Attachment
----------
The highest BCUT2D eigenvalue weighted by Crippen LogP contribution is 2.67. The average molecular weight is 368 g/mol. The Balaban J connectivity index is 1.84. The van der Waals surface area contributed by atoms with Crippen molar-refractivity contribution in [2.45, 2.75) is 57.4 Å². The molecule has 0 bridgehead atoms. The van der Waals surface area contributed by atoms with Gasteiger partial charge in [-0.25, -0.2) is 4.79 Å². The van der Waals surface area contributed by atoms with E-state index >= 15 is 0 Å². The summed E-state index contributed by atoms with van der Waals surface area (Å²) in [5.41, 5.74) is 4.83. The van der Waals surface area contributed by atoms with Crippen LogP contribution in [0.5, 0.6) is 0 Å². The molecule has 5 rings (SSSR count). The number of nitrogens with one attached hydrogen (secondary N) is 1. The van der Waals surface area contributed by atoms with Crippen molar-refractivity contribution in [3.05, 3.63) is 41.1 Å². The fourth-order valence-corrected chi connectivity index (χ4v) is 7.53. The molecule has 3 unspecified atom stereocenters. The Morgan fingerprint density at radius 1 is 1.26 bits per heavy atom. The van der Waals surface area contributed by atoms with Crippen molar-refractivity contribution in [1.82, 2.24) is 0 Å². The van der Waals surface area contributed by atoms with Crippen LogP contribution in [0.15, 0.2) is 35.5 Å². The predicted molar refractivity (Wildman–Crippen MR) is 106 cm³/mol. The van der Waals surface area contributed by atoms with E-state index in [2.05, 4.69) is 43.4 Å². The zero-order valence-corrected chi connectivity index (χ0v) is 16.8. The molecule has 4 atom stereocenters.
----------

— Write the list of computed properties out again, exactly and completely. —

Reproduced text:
The highest BCUT2D eigenvalue weighted by Crippen LogP contribution is 2.67. The average molecular weight is 368 g/mol. The Balaban J connectivity index is 1.84. The van der Waals surface area contributed by atoms with Crippen molar-refractivity contribution in [2.45, 2.75) is 57.4 Å². The molecule has 0 bridgehead atoms. The van der Waals surface area contributed by atoms with Gasteiger partial charge in [-0.25, -0.2) is 4.79 Å². The van der Waals surface area contributed by atoms with E-state index >= 15 is 0 Å². The summed E-state index contributed by atoms with van der Waals surface area (Å²) in [5.41, 5.74) is 4.83. The van der Waals surface area contributed by atoms with Crippen LogP contribution in [0.5, 0.6) is 0 Å². The molecule has 5 rings (SSSR count). The number of nitrogens with one attached hydrogen (secondary N) is 1. The van der Waals surface area contributed by atoms with Crippen molar-refractivity contribution in [3.05, 3.63) is 41.1 Å². The fourth-order valence-corrected chi connectivity index (χ4v) is 7.53. The molecule has 3 unspecified atom stereocenters. The Morgan fingerprint density at radius 1 is 1.26 bits per heavy atom. The van der Waals surface area contributed by atoms with Crippen molar-refractivity contribution in [1.82, 2.24) is 0 Å². The van der Waals surface area contributed by atoms with Crippen LogP contribution in [0.15, 0.2) is 35.5 Å². The predicted molar refractivity (Wildman–Crippen MR) is 106 cm³/mol. The van der Waals surface area contributed by atoms with E-state index in [2.05, 4.69) is 43.4 Å². The zero-order valence-corrected chi connectivity index (χ0v) is 16.8. The molecule has 4 atom stereocenters.